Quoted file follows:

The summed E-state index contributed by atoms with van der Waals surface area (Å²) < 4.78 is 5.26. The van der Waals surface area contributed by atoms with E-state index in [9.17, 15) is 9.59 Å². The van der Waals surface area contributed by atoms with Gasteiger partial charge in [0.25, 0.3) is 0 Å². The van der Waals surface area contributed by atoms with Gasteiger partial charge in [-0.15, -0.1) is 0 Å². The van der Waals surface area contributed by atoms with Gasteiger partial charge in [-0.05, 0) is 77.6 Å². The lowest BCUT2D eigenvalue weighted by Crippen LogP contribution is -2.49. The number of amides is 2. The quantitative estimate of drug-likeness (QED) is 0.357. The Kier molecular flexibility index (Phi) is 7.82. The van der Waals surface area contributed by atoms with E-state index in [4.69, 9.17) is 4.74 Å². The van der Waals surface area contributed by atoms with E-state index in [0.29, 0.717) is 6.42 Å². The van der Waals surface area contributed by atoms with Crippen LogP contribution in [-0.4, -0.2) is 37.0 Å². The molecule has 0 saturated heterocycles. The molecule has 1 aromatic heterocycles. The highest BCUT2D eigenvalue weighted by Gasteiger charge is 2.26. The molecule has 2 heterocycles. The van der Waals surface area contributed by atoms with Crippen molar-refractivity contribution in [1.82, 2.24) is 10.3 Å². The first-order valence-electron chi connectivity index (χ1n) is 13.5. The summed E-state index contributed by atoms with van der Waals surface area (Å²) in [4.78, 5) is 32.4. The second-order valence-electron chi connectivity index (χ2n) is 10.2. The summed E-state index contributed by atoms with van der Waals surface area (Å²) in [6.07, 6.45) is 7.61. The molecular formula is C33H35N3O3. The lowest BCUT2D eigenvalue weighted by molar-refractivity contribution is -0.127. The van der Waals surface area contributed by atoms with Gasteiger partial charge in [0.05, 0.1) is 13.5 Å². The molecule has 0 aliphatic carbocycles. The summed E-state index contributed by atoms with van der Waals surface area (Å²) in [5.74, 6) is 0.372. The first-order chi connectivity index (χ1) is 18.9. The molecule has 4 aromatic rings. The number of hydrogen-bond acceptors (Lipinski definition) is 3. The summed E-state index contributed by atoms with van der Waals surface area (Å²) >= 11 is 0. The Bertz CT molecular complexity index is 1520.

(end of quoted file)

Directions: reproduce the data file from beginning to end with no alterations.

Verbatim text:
The summed E-state index contributed by atoms with van der Waals surface area (Å²) < 4.78 is 5.26. The van der Waals surface area contributed by atoms with E-state index in [9.17, 15) is 9.59 Å². The van der Waals surface area contributed by atoms with Gasteiger partial charge in [0.25, 0.3) is 0 Å². The van der Waals surface area contributed by atoms with Gasteiger partial charge in [-0.15, -0.1) is 0 Å². The van der Waals surface area contributed by atoms with Gasteiger partial charge in [-0.05, 0) is 77.6 Å². The lowest BCUT2D eigenvalue weighted by Crippen LogP contribution is -2.49. The number of amides is 2. The quantitative estimate of drug-likeness (QED) is 0.357. The Kier molecular flexibility index (Phi) is 7.82. The van der Waals surface area contributed by atoms with E-state index in [4.69, 9.17) is 4.74 Å². The van der Waals surface area contributed by atoms with E-state index in [0.29, 0.717) is 6.42 Å². The van der Waals surface area contributed by atoms with Crippen LogP contribution in [-0.4, -0.2) is 37.0 Å². The molecule has 0 saturated heterocycles. The molecule has 1 aromatic heterocycles. The highest BCUT2D eigenvalue weighted by Gasteiger charge is 2.26. The molecule has 2 heterocycles. The van der Waals surface area contributed by atoms with Crippen molar-refractivity contribution in [1.82, 2.24) is 10.3 Å². The first-order valence-electron chi connectivity index (χ1n) is 13.5. The summed E-state index contributed by atoms with van der Waals surface area (Å²) in [4.78, 5) is 32.4. The second-order valence-electron chi connectivity index (χ2n) is 10.2. The summed E-state index contributed by atoms with van der Waals surface area (Å²) in [6.07, 6.45) is 7.61. The molecular formula is C33H35N3O3. The lowest BCUT2D eigenvalue weighted by molar-refractivity contribution is -0.127. The van der Waals surface area contributed by atoms with Gasteiger partial charge in [0.05, 0.1) is 13.5 Å². The molecule has 0 aliphatic carbocycles. The summed E-state index contributed by atoms with van der Waals surface area (Å²) in [5.74, 6) is 0.372. The first-order chi connectivity index (χ1) is 18.9. The molecule has 4 aromatic rings. The number of hydrogen-bond acceptors (Lipinski definition) is 3. The summed E-state index contributed by atoms with van der Waals surface area (Å²) >= 11 is 0. The Bertz CT molecular complexity index is 1520.